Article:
She achieved this in a variety of roles. She served as a part time adviser on social policy to Harold Wilson’s policy unit in the 1960s. As a Lecturer in the School of Social Training in Glasgow University (later the Department of Social Work and Social Administration) she was responsible for developing the UK’s first training programme for probation officers, using her experience of working with Borstal girls and her regular prison visits. In the 1960s too, she advised the Kilbrandon Committee which resulted in the 1968 Social Work Scotland Act of 1968 and the setting up of the children’s panels system ��" a model that was adopted in many other countries and has stood the test of time. Her work with prisons also led to her involvement in the setting up of the Special Unit in Barlinnie prison for men serving life, to improve conditions for staff and inmates by getting them to work together.
In 1948, Kay married Neil Carmichael who became MP for Glasgow Woodside in 1962, and with him, she campaigned actively against the presence of the US Polaris missile base at the Holy Loch, and subsequently the Faslane nuclear submarine base. This activity resulted in her being sentenced to 14 days in prison for breaking into the Faslane base, a founder member of the group of women who undertook guerrilla raids into the base to plant vegetables and bulbs.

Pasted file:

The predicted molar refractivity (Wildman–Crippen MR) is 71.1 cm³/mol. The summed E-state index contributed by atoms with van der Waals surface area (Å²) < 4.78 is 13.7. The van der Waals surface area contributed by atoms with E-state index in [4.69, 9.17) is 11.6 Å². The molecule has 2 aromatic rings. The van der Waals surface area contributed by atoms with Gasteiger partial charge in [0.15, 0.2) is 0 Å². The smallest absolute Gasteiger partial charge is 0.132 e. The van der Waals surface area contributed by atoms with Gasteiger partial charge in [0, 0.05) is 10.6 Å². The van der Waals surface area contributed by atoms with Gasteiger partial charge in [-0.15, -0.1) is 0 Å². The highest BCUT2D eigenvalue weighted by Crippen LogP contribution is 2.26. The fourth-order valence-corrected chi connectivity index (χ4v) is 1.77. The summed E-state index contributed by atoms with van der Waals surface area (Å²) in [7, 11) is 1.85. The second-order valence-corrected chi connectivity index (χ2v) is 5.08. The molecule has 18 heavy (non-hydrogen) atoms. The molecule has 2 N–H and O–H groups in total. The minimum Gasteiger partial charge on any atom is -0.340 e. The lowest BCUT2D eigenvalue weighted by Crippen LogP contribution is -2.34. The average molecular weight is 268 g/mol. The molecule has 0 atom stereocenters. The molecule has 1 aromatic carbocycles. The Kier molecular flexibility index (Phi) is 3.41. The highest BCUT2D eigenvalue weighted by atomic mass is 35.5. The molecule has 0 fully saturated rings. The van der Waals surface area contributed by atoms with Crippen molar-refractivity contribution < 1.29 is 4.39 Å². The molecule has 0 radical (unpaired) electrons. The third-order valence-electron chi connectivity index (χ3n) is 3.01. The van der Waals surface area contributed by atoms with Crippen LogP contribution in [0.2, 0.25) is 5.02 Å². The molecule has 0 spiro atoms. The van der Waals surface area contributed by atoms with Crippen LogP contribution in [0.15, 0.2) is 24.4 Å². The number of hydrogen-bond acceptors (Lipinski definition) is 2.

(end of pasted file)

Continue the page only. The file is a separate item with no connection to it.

From 1975-1980 she was deputy chair of the UK Government’s Supplementary Benefits Commission, and again this led her to take direct action, by living incognito for three months in Lilybank, a deprived area of Glasgow, on exactly the same level of benefit income as other residents. Her experience enabled her to make an important contribution to a series of television programmes later made by the BBC on Glasgow’s east end, portraying the lack of humanity in some public services and the inadequacy of benefits.
These concerns were very much the driving force behind the activist role that Kay Carmichael pursued throughout her life and were reflected in so many different causes, including the setting up of the Scottish Minority Rights Group (later Gay Scotland). The underlying social philosophy was reflected in her work for a PhD in theology and English, awarded at the age of 76, which was the basis for her book Sin and Forgiveness. These values were also transmitted to her appreciative students through her teaching until she left in 1981 to join Strathclyde Region Social Work Services where she was in charge of services for offenders.
It has been commented that Scotland is a more open and liberal society thanks to the work of this pioneering activist.